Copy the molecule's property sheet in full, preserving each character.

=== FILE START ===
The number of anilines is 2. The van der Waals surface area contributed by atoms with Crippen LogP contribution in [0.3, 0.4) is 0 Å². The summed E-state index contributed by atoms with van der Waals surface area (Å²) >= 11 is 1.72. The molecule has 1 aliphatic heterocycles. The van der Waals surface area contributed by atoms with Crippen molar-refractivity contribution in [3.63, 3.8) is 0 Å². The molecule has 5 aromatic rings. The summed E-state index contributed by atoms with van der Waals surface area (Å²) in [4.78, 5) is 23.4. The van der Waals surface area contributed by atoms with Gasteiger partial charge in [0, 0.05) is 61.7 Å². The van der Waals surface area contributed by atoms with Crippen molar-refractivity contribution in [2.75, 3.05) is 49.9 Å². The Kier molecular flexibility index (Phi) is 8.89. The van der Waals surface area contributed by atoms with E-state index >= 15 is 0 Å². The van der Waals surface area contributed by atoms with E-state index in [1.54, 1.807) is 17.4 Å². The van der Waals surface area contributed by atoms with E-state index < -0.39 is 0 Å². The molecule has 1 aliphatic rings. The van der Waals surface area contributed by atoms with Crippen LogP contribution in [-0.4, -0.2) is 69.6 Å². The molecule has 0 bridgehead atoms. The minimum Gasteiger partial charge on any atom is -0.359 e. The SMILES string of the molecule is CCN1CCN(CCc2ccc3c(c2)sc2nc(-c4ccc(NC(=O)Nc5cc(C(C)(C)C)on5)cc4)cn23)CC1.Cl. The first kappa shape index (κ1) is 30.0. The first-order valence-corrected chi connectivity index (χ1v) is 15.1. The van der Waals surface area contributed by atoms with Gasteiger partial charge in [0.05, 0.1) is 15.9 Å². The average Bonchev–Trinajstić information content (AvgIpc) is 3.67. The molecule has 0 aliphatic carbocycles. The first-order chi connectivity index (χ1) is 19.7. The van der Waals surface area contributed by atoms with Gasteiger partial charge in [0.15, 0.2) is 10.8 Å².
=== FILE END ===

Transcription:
The number of anilines is 2. The van der Waals surface area contributed by atoms with Crippen LogP contribution in [0.3, 0.4) is 0 Å². The summed E-state index contributed by atoms with van der Waals surface area (Å²) >= 11 is 1.72. The molecule has 1 aliphatic heterocycles. The van der Waals surface area contributed by atoms with Crippen molar-refractivity contribution in [3.63, 3.8) is 0 Å². The molecule has 5 aromatic rings. The summed E-state index contributed by atoms with van der Waals surface area (Å²) in [4.78, 5) is 23.4. The van der Waals surface area contributed by atoms with Gasteiger partial charge in [0, 0.05) is 61.7 Å². The van der Waals surface area contributed by atoms with Crippen molar-refractivity contribution in [2.75, 3.05) is 49.9 Å². The Kier molecular flexibility index (Phi) is 8.89. The van der Waals surface area contributed by atoms with E-state index >= 15 is 0 Å². The van der Waals surface area contributed by atoms with E-state index in [1.54, 1.807) is 17.4 Å². The van der Waals surface area contributed by atoms with E-state index < -0.39 is 0 Å². The molecule has 1 aliphatic rings. The van der Waals surface area contributed by atoms with Crippen LogP contribution in [-0.4, -0.2) is 69.6 Å². The molecule has 0 bridgehead atoms. The minimum Gasteiger partial charge on any atom is -0.359 e. The SMILES string of the molecule is CCN1CCN(CCc2ccc3c(c2)sc2nc(-c4ccc(NC(=O)Nc5cc(C(C)(C)C)on5)cc4)cn23)CC1.Cl. The first kappa shape index (κ1) is 30.0. The first-order valence-corrected chi connectivity index (χ1v) is 15.1. The van der Waals surface area contributed by atoms with Gasteiger partial charge in [0.05, 0.1) is 15.9 Å². The average Bonchev–Trinajstić information content (AvgIpc) is 3.67. The molecule has 0 aliphatic carbocycles. The first-order chi connectivity index (χ1) is 19.7. The van der Waals surface area contributed by atoms with Gasteiger partial charge in [0.15, 0.2) is 10.8 Å².